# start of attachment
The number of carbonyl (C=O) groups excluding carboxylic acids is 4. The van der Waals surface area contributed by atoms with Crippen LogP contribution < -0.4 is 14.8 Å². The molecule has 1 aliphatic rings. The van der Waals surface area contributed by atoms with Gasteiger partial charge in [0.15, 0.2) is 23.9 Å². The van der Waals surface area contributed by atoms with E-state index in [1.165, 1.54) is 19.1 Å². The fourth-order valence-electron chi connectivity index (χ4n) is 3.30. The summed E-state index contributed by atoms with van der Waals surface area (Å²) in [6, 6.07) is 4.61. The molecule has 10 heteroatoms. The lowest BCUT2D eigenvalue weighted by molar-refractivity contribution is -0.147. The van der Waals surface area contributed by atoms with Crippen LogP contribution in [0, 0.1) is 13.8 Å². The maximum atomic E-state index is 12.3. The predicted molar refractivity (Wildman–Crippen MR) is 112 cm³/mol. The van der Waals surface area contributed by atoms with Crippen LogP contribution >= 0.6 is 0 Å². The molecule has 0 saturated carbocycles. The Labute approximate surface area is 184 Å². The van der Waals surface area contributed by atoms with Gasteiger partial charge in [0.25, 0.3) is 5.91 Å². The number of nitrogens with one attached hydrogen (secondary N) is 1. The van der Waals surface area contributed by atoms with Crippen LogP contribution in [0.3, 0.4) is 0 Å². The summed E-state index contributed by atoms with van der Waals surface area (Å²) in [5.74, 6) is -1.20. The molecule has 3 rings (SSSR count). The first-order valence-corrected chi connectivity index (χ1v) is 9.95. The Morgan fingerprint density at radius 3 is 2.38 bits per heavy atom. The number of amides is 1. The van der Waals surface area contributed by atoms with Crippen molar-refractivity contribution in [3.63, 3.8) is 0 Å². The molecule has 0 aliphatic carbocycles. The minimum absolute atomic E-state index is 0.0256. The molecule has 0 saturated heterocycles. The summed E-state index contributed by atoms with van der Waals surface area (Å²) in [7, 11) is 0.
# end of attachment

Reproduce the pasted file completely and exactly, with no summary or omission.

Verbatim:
The number of carbonyl (C=O) groups excluding carboxylic acids is 4. The van der Waals surface area contributed by atoms with Crippen LogP contribution < -0.4 is 14.8 Å². The molecule has 1 aliphatic rings. The van der Waals surface area contributed by atoms with Gasteiger partial charge in [0.15, 0.2) is 23.9 Å². The van der Waals surface area contributed by atoms with E-state index in [1.165, 1.54) is 19.1 Å². The fourth-order valence-electron chi connectivity index (χ4n) is 3.30. The summed E-state index contributed by atoms with van der Waals surface area (Å²) in [6, 6.07) is 4.61. The molecule has 10 heteroatoms. The lowest BCUT2D eigenvalue weighted by molar-refractivity contribution is -0.147. The van der Waals surface area contributed by atoms with Crippen LogP contribution in [0, 0.1) is 13.8 Å². The maximum atomic E-state index is 12.3. The predicted molar refractivity (Wildman–Crippen MR) is 112 cm³/mol. The van der Waals surface area contributed by atoms with Crippen LogP contribution >= 0.6 is 0 Å². The molecule has 0 saturated carbocycles. The Labute approximate surface area is 184 Å². The van der Waals surface area contributed by atoms with Gasteiger partial charge in [0.25, 0.3) is 5.91 Å². The number of nitrogens with one attached hydrogen (secondary N) is 1. The van der Waals surface area contributed by atoms with Crippen LogP contribution in [0.3, 0.4) is 0 Å². The summed E-state index contributed by atoms with van der Waals surface area (Å²) in [5.74, 6) is -1.20. The molecule has 3 rings (SSSR count). The first-order valence-corrected chi connectivity index (χ1v) is 9.95. The Morgan fingerprint density at radius 3 is 2.38 bits per heavy atom. The number of amides is 1. The van der Waals surface area contributed by atoms with Crippen molar-refractivity contribution in [3.63, 3.8) is 0 Å². The molecule has 0 aliphatic carbocycles. The minimum absolute atomic E-state index is 0.0256. The molecule has 0 saturated heterocycles. The summed E-state index contributed by atoms with van der Waals surface area (Å²) in [7, 11) is 0.